Here’s the latest news: Nevada is a bellwether state.
Want proof? Try watching television for half an hour without seeing Barack Obama or Mitt Romney approving this message.
Lots of stories in the national media have focused on the Senate race between Rep. Shelley Berkley, D- Nev., and Sen. Dean Heller, R-Nev. Set aside that it may be a tight race and both of them can be attacked (Berkley over the ethics investigation, which she is fighting well in ads, and Heller over voting twice to destroy Medicare, which doesn’t seem to bother him). Control of the Senate could be at stake, since it’s 53-47 now, and Nevada happens to have the majority leader, so Harry Reid has a bit of an interest in all this.
National Journal popped up to report that the Congressional District 3 race between Rep. Joe Heck, a Republican, and Assembly Speaker John Oceguera, a Democrat, is a—you guessed it—“bellwether” battle. The article did a pretty good job of summarizing the candidates and the issues.
What makes this a bit odd is that the presidential and senate races, analysts tell you, will turn on what happens in Washoe County. The general theory is that rural Nevada is insanely Republican and Clark County is Democratic, but Washoe County is more closely divided.
All true, as far as it goes. But the following is worth bearing in mind:
• Nevada used to be more strongly libertarian-minded, but now is less so. That makes it a little harder to run statewide as a rugged individualist. Will Romney and Heller temper that message, or try different messages for different parts of the state—which, in these Internet-y times, doesn’t work the way it used to?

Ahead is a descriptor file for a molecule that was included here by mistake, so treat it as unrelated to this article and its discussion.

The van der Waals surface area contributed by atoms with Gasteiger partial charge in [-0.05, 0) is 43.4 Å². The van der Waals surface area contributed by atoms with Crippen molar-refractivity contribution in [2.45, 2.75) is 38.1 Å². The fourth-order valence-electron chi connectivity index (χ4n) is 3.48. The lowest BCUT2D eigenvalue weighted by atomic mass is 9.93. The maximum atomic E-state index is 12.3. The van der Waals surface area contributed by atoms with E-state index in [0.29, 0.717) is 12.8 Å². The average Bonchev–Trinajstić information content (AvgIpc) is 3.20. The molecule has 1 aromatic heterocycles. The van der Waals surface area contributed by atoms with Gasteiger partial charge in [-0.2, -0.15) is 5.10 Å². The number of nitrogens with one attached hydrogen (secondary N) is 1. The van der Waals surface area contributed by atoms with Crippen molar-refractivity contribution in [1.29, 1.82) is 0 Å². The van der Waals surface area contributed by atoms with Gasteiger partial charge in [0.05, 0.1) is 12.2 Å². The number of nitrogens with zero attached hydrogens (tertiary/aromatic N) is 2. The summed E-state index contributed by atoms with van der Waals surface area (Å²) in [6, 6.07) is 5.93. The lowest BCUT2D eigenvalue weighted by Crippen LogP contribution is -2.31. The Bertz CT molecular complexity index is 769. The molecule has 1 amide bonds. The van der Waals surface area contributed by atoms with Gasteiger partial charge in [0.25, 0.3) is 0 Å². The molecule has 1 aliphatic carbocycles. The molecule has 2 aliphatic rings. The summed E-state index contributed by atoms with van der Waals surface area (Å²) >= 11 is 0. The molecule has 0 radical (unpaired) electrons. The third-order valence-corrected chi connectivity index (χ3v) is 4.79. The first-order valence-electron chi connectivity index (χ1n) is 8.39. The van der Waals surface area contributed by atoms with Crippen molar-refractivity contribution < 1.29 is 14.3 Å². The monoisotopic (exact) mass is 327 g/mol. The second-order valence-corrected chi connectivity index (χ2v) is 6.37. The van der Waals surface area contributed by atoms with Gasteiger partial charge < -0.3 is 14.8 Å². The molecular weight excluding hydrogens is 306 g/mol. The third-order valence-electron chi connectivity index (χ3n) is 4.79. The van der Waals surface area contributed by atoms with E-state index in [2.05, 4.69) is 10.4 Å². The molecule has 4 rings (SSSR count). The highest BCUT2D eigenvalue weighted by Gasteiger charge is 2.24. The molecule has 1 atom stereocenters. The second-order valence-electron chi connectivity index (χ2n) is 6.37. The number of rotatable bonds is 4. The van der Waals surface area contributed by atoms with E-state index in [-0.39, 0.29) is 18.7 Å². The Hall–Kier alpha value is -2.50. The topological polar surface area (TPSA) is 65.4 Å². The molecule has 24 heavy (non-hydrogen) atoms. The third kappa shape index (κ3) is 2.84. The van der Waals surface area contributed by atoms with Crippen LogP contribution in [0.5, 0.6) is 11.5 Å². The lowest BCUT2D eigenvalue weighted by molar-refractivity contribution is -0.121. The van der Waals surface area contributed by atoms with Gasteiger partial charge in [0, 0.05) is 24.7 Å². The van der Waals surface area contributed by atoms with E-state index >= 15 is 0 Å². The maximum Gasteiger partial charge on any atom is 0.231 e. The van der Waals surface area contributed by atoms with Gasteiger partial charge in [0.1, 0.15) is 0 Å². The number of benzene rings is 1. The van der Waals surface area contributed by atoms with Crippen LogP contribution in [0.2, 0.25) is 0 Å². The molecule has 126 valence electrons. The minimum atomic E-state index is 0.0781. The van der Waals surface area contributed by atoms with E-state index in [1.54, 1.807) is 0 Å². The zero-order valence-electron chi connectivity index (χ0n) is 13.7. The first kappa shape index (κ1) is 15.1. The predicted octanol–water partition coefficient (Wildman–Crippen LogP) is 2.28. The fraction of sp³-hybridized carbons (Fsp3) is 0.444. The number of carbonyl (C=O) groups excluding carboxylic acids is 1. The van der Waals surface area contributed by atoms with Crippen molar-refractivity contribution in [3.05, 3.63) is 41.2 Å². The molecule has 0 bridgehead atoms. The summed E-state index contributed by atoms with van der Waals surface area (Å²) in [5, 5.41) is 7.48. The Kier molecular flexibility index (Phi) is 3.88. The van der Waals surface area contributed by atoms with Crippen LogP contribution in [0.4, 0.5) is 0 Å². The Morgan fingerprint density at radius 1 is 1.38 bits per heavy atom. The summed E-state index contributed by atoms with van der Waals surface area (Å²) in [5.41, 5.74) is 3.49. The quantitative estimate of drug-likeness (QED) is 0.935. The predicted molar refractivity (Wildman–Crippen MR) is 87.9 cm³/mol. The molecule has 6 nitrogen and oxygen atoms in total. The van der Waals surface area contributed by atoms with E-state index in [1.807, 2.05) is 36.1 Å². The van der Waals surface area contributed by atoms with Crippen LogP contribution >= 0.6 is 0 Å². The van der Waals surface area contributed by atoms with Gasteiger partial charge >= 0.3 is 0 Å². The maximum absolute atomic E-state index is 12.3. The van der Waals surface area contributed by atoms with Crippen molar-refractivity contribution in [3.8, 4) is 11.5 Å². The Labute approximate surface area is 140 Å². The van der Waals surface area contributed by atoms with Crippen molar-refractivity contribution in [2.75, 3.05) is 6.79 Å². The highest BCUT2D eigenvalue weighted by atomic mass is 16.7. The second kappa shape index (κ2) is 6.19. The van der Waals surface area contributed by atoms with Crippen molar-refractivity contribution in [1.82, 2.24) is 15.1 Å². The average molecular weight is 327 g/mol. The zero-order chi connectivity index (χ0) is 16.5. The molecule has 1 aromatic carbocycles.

• Since April, for every Republican who has registered to vote in Nevada, two Democrats have registered. This has enabled Democrats to open up a 47,500-voter lead. They are justifiably celebrating.
But nonpartisan and Independent American voters combine to account for about half as many voters as are registered Democratic. They tend to lean right or, as in the Independent Americans’ case, fall over. So Democrats still have to shake loose the nonpartisans and the seven moderate Republicans who regularly meet beneath a portrait of Nelson Rockefeller.
• In 1976, Nevadans cast their presidential ballots in favor of Gerald Ford, though not by a lot. That was the only time since 1908 that Nevadans haven’t cast their electoral votes for the winning presidential candidate.
The key to understand that trend is that Nevada hasn’t shaped the rest of the country, but the rest of the country shapes Nevada. For the past century, Nevada has grown through in-migration, and new arrivals didn’t leave their views at the border; they brought them along. In the 1920s, the U.S. leaned Republican, as did Nevada. From 1932 to 1980, the U.S. trended Democratic, so Nevada did—and it usually went Republican when the rest of the country did. Since 1980, the national trends have leaned Republican and more conservative than in the past, and Nevada has been part of that.
All of which makes Nevada, yes, a bellwether state.
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